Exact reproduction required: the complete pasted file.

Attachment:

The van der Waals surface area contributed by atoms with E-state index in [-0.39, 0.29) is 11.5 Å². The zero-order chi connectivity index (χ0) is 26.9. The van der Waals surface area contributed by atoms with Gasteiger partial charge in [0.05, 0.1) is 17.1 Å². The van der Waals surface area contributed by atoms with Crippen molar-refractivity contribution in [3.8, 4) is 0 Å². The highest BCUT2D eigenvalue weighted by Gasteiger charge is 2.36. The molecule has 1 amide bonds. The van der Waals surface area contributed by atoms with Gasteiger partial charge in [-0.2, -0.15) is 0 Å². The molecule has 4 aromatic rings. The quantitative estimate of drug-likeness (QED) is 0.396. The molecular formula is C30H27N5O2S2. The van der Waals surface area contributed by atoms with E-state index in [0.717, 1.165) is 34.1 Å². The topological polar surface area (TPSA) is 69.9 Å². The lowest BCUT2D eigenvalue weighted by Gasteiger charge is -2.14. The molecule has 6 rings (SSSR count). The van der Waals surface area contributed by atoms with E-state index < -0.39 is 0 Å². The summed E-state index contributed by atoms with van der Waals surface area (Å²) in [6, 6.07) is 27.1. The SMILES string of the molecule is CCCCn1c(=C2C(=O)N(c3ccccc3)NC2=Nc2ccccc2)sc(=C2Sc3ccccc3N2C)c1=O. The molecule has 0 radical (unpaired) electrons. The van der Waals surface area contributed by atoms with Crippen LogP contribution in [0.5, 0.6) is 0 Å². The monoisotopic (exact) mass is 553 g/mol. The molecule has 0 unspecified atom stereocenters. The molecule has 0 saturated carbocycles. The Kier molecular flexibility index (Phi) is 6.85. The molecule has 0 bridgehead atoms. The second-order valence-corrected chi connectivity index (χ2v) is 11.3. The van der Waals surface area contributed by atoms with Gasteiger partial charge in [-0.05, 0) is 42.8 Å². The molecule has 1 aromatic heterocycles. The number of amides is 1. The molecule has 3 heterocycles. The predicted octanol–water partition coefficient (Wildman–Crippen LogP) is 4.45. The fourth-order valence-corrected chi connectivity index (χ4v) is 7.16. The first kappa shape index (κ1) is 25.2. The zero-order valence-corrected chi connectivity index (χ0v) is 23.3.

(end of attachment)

The van der Waals surface area contributed by atoms with E-state index in [-0.39, 0.29) is 11.5 Å². The zero-order chi connectivity index (χ0) is 26.9. The van der Waals surface area contributed by atoms with Gasteiger partial charge in [0.05, 0.1) is 17.1 Å². The van der Waals surface area contributed by atoms with Crippen molar-refractivity contribution in [3.8, 4) is 0 Å². The highest BCUT2D eigenvalue weighted by Gasteiger charge is 2.36. The molecule has 1 amide bonds. The van der Waals surface area contributed by atoms with Gasteiger partial charge in [-0.2, -0.15) is 0 Å². The molecule has 4 aromatic rings. The quantitative estimate of drug-likeness (QED) is 0.396. The molecular formula is C30H27N5O2S2. The van der Waals surface area contributed by atoms with E-state index in [0.717, 1.165) is 34.1 Å². The topological polar surface area (TPSA) is 69.9 Å². The lowest BCUT2D eigenvalue weighted by Gasteiger charge is -2.14. The molecule has 6 rings (SSSR count). The van der Waals surface area contributed by atoms with E-state index < -0.39 is 0 Å². The summed E-state index contributed by atoms with van der Waals surface area (Å²) in [6, 6.07) is 27.1. The SMILES string of the molecule is CCCCn1c(=C2C(=O)N(c3ccccc3)NC2=Nc2ccccc2)sc(=C2Sc3ccccc3N2C)c1=O. The molecule has 0 radical (unpaired) electrons. The van der Waals surface area contributed by atoms with Crippen LogP contribution in [0.5, 0.6) is 0 Å². The monoisotopic (exact) mass is 553 g/mol. The molecule has 0 unspecified atom stereocenters. The molecule has 0 saturated carbocycles. The Kier molecular flexibility index (Phi) is 6.85. The molecule has 0 bridgehead atoms. The second-order valence-corrected chi connectivity index (χ2v) is 11.3. The van der Waals surface area contributed by atoms with Gasteiger partial charge in [-0.05, 0) is 42.8 Å². The molecule has 1 aromatic heterocycles. The number of amides is 1. The molecule has 3 heterocycles. The predicted octanol–water partition coefficient (Wildman–Crippen LogP) is 4.45. The fourth-order valence-corrected chi connectivity index (χ4v) is 7.16. The first kappa shape index (κ1) is 25.2. The zero-order valence-corrected chi connectivity index (χ0v) is 23.3.